Now that was either predicted or predictive planning on someone’s part that everything would become automated. And we were told it was because the baby boomers would be retiring and that would be the last wave of the baby boomers retiring. However, 1999, I worked Y2K. So New Year’s Eve, 1999, I got to spend my evening checking all of our systems for the GM Truck Group. And right after that, I read Tom Friedman’s book, The World is Flat. And we were going to a global economy. Now we have people all over the world. I had strong circuits to engineers all over the world to check our systems. So we already knew that we were not dependent on the baby boomers. So we had been told something in 1997 that in 1999, I saw that wasn’t true.

So there’s a lot of things I started putting together as a consultant, right? So when my dad was in college in the 60s, he was told that the US would become a service-based economy. And its services aren’t as valuable. So we have offshored all of our capability. All of our products are made in China. We signed NAFTA and sent a lot of our manufacturing to Mexico. And people aren’t putting two and two together here, that what we’ve left for us here is less valuable. And we are now dependent on these other countries and they could change the price at any time. So it might be 10 cents on the dollar today and it might be $10 tomorrow. I mean, we are no longer in control of any of that. And we have left ourselves in a very vulnerable position. We also import most of our food. And the food that we grow here is all bought by the Processed Food Companies. So it’s very difficult to access like real food, all the grains that we grow, the wheat, the corn, the soy, that’s all bought by the Processed Food Companies. So then you’re really left with nothing more than processed food in this country.

There’s a lot of these data points that I throw out to string together because when they go to college, they’re going to be trained mostly in a service. And what we’re seeing is that is not fairing well for our economy if we look at our GDP and we look at our capability. So I’m not necessarily against college, but I’m not sure what the value, I don’t know how valuable that is. And so we get paid based on our value. You are paid based on your value, not your degree.

And I’d have this realization when my kids were in high school that I remember coming home from yet another personal development workshop. And I said, you don’t have to go to college. As a matter of fact, don’t go. And they both looked at me like I was crazy. And they’re like, we have to go to college. I’m like, no, you don’t have to go to college. So I have one that did because she wanted to be a social worker counselor and she has a calling, a massive calling. So she went that route.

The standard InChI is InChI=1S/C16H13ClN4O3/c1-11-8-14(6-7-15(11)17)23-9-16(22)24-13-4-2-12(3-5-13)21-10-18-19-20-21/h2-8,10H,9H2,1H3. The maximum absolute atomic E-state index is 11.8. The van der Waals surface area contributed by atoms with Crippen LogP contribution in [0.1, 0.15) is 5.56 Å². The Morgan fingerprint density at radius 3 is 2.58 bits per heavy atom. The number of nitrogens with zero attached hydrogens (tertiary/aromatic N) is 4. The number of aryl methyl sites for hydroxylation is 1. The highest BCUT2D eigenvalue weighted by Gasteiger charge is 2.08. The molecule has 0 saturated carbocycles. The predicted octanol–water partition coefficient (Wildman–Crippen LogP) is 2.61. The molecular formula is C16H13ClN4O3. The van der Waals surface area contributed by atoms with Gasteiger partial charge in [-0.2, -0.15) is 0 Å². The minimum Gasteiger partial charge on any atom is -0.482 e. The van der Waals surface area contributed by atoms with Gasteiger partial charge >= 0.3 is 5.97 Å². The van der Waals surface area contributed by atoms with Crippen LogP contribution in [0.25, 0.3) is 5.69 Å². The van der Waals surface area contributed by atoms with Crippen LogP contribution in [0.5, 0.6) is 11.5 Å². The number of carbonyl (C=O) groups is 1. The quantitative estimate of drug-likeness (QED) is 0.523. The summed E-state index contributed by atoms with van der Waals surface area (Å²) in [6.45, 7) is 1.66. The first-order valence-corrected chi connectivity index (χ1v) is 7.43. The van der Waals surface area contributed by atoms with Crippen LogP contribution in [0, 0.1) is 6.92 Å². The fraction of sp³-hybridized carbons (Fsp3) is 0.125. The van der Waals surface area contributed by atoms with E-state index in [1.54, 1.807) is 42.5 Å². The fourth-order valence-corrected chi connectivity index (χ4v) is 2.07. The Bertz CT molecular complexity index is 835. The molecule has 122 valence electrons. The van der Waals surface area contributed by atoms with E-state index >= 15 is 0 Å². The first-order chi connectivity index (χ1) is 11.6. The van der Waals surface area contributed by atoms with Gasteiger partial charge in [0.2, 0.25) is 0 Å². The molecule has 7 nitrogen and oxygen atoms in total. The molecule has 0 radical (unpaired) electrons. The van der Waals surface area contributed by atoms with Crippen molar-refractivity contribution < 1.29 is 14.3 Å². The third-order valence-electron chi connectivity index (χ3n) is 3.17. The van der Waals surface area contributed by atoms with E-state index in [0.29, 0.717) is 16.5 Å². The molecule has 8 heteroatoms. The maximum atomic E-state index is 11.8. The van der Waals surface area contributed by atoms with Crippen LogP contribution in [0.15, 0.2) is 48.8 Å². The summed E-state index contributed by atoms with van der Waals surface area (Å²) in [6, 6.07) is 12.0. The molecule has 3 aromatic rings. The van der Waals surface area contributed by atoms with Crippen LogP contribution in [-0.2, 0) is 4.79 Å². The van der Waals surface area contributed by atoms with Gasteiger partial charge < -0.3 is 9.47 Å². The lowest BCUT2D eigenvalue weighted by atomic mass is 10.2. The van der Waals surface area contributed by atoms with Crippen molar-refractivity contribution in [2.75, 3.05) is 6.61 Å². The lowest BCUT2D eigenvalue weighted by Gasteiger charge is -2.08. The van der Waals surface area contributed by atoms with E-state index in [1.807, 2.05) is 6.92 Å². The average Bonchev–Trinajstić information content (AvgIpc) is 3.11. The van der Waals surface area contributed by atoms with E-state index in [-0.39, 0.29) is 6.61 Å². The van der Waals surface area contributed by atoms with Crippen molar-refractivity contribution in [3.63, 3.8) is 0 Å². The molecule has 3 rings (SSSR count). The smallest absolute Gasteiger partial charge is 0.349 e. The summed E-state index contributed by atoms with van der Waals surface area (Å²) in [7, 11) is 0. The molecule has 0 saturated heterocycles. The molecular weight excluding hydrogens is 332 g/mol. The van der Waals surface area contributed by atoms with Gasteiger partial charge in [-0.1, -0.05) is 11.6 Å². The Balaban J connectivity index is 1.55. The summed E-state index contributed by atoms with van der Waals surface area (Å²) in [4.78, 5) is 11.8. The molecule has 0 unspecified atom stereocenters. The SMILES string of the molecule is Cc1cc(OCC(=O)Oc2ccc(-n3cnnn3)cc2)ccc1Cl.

My other one did not go to college and actually does very, very well doing what he wants to do. And it didn’t require any college. So I really think that critical thinking is necessary on all of our parts right now. When I talk to adults, I often say, I’ll sum it up with this brief story. I had a, when I had my Spa, I had a woman and her daughter both used to come to me as clients. And the mother was very unhappy. And she was like counting down her years to retirement, but she was so unhappy because her daughter didn’t go get a corporate job. And I said, why do you want her in a corporate job? She’s like, well, she needs the security and the benefits. I said, there’s no such thing anymore. And there’s no pensions anymore. And so you’re pushing on her an outdated model.

And I asked her one day, I said, are you happy? Because you say you want Alyssa to be happy, but you’re not happy. So we have to be really careful right now not to push our kids in any given direction because they’re the ones who will create the future. We don’t want them recreating our… existence. It’s outdated. And so it’s really difficult as a parent, I think, to step back and say, I’m just going to give you the tools that you need and you go figure it out.